Rather than provide individual answers to each of the Tribe’s questions, Mr. Culp opted to submit a statement (below):
I am familiar with the Snoqualmie Tribe being among the original signatures of the Point Elliot Treaty and were one of the largest tribes in the Puget Sound Region at that time. I am also aware that the current reservation is not on true ancestral land even though an attempt has been made on more than one occasion to change that. I am also keenly aware that the Snoqualmie Tribe has many of the same goals as other tribes within Washington State – placing great importance on water quality, habitat restoration and conservation efforts as well as the preservation of health and traditional culture within the membership.
My involvement with the tribes in general has been limited to personal family relationships (I have close family who are tribal members). With my background in the US military, being a private business owner and most recently having a career with law enforcement, I have not had the opportunity to involve myself with the tribes on a professional level until now. As Governor of Washington State, I would have the opportunity and distinct honor to learn more and to help the tribes achieve their goal or providing the best resources for their members.
The Snoqualmie Tribe is one of the twenty-nine (29) federally recognized tribes within the borders of Washington State. There are also six (6) tribes that are ‘acknowledged’ but not officially ‘recognized’ by the federal government. There are also many tribes that are not accepted at all even though they are signatories on one or more of the treaties within Washington State. It is my understanding that most tribes and tribal governments, whether recognized or not recognized—federally funded or not—are all interested in projects and services that will allow their tribe to grow and develop their individual tribal communities and culture. I would like to see those opportunities encouraged and reinforced. Regarding tribal relations, it would be my focus as Governor to change the current situation between the government of Washington State and the Tribes (with or without governments) in order to achieve a level of harmony for all involved. There are solutions to be discovered; I will do the hard work to negotiate those solutions.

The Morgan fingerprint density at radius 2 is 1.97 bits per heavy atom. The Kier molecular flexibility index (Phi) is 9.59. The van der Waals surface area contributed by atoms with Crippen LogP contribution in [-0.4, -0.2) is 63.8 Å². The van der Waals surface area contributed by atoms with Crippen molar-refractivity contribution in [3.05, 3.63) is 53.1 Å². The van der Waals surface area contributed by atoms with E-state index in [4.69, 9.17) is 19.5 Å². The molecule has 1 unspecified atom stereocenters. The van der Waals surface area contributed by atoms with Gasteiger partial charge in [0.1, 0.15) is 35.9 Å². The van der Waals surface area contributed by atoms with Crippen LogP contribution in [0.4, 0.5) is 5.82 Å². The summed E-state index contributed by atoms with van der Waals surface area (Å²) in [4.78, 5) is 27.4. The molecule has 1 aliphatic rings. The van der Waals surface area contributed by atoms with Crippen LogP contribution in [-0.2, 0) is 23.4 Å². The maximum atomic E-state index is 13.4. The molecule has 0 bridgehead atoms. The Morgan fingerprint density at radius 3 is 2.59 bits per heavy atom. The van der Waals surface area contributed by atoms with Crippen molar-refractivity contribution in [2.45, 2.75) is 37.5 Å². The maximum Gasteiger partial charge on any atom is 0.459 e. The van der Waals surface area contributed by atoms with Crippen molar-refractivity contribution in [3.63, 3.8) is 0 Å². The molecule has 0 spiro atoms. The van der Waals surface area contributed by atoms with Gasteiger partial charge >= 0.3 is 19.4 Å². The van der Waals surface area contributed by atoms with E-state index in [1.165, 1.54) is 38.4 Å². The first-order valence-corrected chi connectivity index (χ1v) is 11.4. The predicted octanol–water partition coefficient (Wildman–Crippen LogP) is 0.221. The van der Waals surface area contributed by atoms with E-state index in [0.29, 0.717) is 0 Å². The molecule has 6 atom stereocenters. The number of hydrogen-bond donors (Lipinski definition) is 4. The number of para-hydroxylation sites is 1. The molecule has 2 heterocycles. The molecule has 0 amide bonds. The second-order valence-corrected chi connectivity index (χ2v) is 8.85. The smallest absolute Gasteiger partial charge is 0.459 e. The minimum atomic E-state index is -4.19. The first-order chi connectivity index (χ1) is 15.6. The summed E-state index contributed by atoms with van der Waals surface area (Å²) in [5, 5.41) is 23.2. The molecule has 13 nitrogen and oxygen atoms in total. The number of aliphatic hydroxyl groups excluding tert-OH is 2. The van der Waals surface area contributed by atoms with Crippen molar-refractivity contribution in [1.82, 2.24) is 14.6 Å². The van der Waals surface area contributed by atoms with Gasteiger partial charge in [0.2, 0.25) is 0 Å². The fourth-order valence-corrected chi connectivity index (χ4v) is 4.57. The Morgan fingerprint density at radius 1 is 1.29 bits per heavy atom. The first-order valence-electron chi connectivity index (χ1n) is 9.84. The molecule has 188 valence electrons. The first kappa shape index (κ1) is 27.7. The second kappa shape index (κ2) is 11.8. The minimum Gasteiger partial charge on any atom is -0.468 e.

Treaties are a large subject. There are eight (8) separate treaties between the U.S. and the Northwest Indian tribes. The Point Eliot Treaty being one that the Snoqualmie Tribe is a signatory of. As to the issue of ‘trust’; the Point Eliot treaty is a good example: of the eighty-two (82) tribal signatures on the treaty, twenty-one (21) tribes/bands were present and represented. Of those tribes only nine (9) were granted federal recognition –the Snoqualmie Tribe being one of them. As a result, the other tribes have been neglected. Washington State has refused to acknowledge or honor the rights of people belonging to those other tribes even though they are specifically named and are signers on the treaty. I believe it is appropriate that equal acknowledgement of all tribes represented within the individual treaties be granted by Washington State because each treaty specifically addresses a different tribe or band of tribes. The largest issue is the environmental and cultural differences between those that populate the east side of the state and those on the coastal side of the state. That said, as each tribe has a formal contract between the sovereign nations and the United States, the most prudent issue is that the original documents be not just read but ‘understood’ by people in governmental positions. These documents were put in place to ensure the rights and privileges of the indigenous people born to this land and must be upheld and honored by the state government. The most significant of which would be the Boldt Decision: United States v. Washington. Over time, the State of Washington infringed on the treaty rights of the tribes despite losing a series of court cases on the issue. The Boldt Decision reaffirmed the reserved right of American Indian Tribes in the State of Washington to act alongside the state as co-managers of salmon and other fish; and to continue harvesting them in accordance with the various treaties that the United States had signed with the tribes. The tribes of Washington had ceded their land to the United States but had reserved the right to fish as they had always done; including fishing at their traditional locations that were off the designated reservations.